6. Take a Medical Transcription Course to Learn the Basics

When learning how to become a medical transcriptionist, it’s best to figure out what the job entails to ensure this is the field for you.

Medical transcriptionist training, especially at the college level, can be expensive.

Thankfully, there are courses out there, like the one offered by Stratford Career Institute, for those who just want to learn the basics before they decide to do a complete career transition. 

Medical Transcriptionist Pay Structure

Most medical transcriptionists get paid by the hour.

According to the Bureau of Labor Statistics, medical transcriptionists make an average of $16.45 per hour, with the highest 10% earning just over $23 per hour.

But some medical transcription jobs only pay based on the amount of work produced. For example, some might be paid by the word, usually anywhere between $0.05 and $0.10 per word.

Medical transcriptionists who work in a specialized field or populated areas also typically earn more money and have more job prospects.

Interested in a Career as a Medical Transcriptionist?

Explore more at Stratford Career Institute to see if a career as a medical transcriptionist is right for you. 

This introductory course covers:

  • Medical terminology,
  • Body systems,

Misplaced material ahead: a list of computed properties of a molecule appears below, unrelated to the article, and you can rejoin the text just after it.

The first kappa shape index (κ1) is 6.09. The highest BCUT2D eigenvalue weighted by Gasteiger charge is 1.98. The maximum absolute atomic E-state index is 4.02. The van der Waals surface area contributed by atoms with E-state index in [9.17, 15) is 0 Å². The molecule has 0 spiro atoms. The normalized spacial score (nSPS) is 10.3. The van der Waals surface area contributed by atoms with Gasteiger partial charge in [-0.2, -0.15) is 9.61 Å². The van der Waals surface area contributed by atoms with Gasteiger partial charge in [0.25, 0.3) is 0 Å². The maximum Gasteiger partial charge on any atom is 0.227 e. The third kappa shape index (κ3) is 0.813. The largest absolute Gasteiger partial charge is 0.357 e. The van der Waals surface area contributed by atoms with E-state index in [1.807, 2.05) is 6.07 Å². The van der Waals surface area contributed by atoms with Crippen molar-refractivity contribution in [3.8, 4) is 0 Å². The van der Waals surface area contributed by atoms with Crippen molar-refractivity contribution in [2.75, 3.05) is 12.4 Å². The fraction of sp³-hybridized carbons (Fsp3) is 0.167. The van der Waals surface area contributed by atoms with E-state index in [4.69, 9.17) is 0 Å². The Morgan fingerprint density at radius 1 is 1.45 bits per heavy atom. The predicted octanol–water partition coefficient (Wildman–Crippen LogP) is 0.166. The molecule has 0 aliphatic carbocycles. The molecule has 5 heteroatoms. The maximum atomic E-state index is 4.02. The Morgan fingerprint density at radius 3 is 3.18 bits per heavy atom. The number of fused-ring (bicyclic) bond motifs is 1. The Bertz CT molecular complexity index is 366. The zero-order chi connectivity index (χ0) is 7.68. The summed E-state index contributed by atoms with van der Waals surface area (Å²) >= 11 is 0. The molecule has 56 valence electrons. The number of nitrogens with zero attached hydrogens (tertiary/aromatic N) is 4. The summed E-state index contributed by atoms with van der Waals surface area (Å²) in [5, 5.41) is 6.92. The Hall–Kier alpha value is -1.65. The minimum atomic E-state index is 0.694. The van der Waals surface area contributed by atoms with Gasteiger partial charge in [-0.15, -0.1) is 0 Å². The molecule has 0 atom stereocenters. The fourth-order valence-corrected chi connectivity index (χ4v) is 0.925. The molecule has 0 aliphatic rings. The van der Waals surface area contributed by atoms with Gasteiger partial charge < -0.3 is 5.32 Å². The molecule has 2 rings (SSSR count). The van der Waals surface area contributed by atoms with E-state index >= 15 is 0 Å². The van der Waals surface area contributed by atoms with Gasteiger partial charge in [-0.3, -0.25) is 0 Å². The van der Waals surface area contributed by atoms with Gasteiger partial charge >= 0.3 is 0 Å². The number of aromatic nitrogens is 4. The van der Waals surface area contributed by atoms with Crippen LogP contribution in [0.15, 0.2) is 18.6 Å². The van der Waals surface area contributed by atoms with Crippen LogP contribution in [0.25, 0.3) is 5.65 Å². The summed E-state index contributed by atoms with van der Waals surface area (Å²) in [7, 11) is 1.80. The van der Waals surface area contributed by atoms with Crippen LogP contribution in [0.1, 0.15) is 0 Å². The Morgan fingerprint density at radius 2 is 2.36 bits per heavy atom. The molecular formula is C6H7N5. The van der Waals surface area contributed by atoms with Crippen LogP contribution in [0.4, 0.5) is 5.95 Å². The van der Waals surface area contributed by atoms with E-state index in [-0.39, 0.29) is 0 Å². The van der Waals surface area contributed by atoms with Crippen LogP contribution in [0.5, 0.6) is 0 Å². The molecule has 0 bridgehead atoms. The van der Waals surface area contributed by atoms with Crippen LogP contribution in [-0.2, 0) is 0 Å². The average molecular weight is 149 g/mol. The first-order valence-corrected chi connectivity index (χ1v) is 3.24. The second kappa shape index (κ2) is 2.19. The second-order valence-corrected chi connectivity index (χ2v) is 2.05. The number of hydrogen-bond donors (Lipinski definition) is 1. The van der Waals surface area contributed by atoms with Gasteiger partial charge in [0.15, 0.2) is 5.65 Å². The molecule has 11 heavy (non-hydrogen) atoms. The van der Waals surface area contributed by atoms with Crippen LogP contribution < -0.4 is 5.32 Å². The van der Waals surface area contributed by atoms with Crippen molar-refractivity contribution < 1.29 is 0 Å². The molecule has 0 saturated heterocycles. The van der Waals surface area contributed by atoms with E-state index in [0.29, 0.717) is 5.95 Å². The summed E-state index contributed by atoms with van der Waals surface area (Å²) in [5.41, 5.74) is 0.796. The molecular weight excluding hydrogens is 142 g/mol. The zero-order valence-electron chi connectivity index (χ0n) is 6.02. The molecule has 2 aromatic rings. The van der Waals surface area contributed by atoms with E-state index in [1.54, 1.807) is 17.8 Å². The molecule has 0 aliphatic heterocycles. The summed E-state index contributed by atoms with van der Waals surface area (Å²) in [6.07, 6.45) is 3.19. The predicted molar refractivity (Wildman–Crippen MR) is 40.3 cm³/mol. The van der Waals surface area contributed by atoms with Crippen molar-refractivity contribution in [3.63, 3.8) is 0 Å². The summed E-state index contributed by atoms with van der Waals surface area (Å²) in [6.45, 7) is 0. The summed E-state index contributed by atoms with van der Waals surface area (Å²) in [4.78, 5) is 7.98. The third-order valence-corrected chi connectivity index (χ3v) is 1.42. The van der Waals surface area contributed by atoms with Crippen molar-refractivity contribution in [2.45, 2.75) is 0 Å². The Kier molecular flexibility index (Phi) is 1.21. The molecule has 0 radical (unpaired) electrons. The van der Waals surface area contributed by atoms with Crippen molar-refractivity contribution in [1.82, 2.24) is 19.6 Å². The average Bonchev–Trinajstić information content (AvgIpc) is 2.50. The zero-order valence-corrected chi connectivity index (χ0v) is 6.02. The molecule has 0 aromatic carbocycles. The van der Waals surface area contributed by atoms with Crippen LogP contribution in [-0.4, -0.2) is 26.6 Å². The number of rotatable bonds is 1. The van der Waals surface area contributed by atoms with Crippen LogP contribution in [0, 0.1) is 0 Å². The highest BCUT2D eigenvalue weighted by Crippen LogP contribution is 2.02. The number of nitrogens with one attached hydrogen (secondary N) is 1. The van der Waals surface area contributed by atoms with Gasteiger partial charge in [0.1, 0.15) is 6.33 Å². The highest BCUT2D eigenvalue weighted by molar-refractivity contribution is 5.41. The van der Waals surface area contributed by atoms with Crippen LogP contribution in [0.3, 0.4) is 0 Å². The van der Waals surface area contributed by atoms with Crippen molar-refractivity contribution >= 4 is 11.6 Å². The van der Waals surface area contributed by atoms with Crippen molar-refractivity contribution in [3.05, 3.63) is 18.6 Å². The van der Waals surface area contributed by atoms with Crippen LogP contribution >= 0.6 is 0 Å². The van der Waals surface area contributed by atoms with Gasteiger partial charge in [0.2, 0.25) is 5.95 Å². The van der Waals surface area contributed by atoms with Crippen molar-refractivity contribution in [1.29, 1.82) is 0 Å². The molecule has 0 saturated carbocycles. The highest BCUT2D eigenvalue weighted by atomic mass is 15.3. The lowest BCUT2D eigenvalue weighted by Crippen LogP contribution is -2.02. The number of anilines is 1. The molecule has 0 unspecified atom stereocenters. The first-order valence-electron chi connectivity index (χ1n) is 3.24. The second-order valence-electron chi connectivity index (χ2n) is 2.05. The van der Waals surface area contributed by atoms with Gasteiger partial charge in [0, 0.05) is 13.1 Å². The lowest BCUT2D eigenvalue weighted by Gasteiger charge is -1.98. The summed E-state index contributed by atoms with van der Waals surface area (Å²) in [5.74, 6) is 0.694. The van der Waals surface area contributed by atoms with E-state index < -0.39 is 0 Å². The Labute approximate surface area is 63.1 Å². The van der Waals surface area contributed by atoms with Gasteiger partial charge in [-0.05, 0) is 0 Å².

• Diagnostic tests and procedures,
  • Common abbreviations and symbols,
  • Understanding medical transcription,
  • Ethical considerations,
  • The medical record and medical reports, and
  • Proofreading and editing in medical transcription.

Enroll in our medical transcriptionist learning course today!

This educational program is an introductory course designed to help students gain the knowledge necessary for the vocational application of this subject. Completion of this program does not fulfill the legal requirements of particular state licenses or certifications, which may require additional training or apprenticeships.


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Interested in a Medical Transcriptionist Career?

Interested in a Medical Transcriptionist Career?

Stratford Career Institute is proud to offer an introductory distance learning course that can help you find your dream job.